Skip to main content

The question

A friend who's a collector told me a lot of wineries add acid. I've never seen "acid" listed on a wine label. Is it true or was he blowing his usual hot air?

The answer

Your friend is correct, though it sounds as though he caused you to worry unduly. We're not talking battery acid or LSD.

The practice is designed to adjust wine's flavour balance. If the fruit comes in too ripe and sweet, which frequently happens in very sunny regions such as Australia's Barossa Valley, it can produce a flabby beverage with insufficient freshness and zip. Just as a chef might liven up a tomato sauce with a squirt of citrus, so it goes with wine.

Acidification can be performed before or after fermentation and usually involves tartaric acid, a crystalline form derived mainly from grapes (though it's present in bananas and other plant products). The practice is slightly controversial, but mainly only an issue with wine geeks who swear they can actually taste the foreign acid. Know-it-alls who make such hot-air claims at dinner parties do so, of course, knowing they will never be called upon to provide hard evidence. Fact is, the added acid is chemically identical to, and just as natural as, the acid already in the wine.

Of course, there might be legitimate grounds for alleging that a wine has been acid-corrected. A winemaker might, for example, mistakenly add so much tartaric acid that the wine ends up tasting uncharacteristically tart for its general style. For example: a Barossa shiraz that comes across with the racy verve of a Loire Valley sauvignon blanc. In short, each wine style has a general flavour arc; if the flavour's out of whack, you might have the right to raise the red flag.

Acidification is illegal in certain jurisdictions, but not for health or other serious reasons. It's a matter of local wine-making norms – the rules of the craft. Generally speaking, the practice is more common and accepted in sunny climates of the New World, from southern Australia to the Okanagan Valley, less so in cooler, cloudier northern Europe, including France, where acid levels tend to be high anyway.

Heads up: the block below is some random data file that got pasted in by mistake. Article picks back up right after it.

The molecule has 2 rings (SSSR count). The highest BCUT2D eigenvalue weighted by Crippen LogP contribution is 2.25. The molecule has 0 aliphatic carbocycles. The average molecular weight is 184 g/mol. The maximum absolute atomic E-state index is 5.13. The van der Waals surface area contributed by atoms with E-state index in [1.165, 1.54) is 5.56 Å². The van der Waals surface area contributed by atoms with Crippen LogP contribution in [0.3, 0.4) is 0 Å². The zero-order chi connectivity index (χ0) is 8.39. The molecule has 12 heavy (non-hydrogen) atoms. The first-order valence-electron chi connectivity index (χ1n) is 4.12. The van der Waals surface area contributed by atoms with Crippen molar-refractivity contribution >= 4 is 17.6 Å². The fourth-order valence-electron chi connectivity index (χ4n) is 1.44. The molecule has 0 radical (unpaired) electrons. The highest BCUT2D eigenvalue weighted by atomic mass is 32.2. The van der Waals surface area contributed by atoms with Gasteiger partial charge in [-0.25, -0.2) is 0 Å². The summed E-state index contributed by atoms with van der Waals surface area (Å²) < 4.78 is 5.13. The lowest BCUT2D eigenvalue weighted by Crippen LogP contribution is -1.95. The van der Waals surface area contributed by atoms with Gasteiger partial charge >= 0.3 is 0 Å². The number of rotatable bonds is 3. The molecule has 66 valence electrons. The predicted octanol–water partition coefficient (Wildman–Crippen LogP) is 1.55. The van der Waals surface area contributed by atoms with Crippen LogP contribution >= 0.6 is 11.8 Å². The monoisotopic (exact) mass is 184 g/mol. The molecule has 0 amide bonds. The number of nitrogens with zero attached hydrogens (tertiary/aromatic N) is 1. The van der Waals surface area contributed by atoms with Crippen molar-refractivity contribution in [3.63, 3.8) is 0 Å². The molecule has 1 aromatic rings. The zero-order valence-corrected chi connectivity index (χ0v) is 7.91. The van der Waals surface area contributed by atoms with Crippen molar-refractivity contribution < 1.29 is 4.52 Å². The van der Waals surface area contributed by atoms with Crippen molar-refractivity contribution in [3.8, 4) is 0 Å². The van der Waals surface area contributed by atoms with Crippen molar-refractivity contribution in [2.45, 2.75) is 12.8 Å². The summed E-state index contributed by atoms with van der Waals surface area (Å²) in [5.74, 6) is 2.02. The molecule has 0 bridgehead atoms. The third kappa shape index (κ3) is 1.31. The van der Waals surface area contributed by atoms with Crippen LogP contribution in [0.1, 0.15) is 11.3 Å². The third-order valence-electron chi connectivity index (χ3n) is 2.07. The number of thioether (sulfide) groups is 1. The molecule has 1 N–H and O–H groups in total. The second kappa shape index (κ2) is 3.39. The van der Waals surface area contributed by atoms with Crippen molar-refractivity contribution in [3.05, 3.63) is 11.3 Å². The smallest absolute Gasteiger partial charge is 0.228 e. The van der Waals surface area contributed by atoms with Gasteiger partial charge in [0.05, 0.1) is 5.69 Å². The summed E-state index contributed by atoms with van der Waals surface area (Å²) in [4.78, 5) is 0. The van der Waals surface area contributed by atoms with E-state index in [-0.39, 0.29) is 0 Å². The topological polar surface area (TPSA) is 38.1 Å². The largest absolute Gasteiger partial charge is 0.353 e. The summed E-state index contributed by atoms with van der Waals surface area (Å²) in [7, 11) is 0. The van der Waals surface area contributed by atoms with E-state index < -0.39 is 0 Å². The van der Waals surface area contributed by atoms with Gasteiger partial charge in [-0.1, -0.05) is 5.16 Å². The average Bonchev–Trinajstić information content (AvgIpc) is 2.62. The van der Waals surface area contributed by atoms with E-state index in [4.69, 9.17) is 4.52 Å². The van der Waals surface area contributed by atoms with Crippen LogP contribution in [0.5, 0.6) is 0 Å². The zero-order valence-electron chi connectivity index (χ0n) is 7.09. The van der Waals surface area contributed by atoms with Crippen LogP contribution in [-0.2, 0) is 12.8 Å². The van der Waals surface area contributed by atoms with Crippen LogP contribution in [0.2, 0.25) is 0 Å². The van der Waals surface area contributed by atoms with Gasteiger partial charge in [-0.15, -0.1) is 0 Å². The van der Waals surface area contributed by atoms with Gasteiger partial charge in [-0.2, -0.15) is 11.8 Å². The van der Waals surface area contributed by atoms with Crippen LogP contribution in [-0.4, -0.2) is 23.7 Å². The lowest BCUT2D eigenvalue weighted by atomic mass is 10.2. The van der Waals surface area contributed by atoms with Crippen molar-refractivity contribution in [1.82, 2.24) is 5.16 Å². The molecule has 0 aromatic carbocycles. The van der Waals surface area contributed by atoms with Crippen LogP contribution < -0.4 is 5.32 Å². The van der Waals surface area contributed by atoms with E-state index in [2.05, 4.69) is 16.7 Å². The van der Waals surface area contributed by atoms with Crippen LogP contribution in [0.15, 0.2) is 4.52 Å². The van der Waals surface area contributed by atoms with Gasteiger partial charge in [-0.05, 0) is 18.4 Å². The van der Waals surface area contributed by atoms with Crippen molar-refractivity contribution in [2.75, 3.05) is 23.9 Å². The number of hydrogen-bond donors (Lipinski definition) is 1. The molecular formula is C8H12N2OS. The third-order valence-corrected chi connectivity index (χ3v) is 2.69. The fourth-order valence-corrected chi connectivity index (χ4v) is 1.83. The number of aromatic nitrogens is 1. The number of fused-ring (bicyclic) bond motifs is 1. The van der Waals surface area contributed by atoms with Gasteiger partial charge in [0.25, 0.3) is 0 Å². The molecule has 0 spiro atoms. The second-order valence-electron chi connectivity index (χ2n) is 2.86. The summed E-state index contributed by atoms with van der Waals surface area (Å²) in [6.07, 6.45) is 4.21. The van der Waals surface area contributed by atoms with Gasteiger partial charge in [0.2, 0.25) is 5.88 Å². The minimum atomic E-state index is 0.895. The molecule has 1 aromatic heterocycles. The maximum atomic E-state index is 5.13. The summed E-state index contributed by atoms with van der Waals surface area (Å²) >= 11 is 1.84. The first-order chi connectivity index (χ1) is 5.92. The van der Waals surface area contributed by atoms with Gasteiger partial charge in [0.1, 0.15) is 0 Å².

Although many northern European producers scoff at acidification as some sort of illegitimate trick, many of them engage in a practice that one could argue is more objectionable. They'll add sugar – cane sugar, not even grape sugar – to the must prior to fermentation to make up for a shortfall in fruit ripeness. This not only balances the runaway acidity of unripe grapes but also generates higher alcohol and, thus, more body in the final wine. No, they don't have to list "sugar" as an additive.

It's as though every wine region has developed its own (legalized) system for cheating nature.

The Flavour Principle by Lucy Waverman and Beppi Crosariol was recently named one of this season's Top 10 cookbooks in the United States by Publishers Weekly. Published by HarperCollins.

E-mail your wine and spirits questions to Beppi Crosariol. Look for answers to select questions to appear in the Wine & Spirits newsletter and on The Globe and Mail website.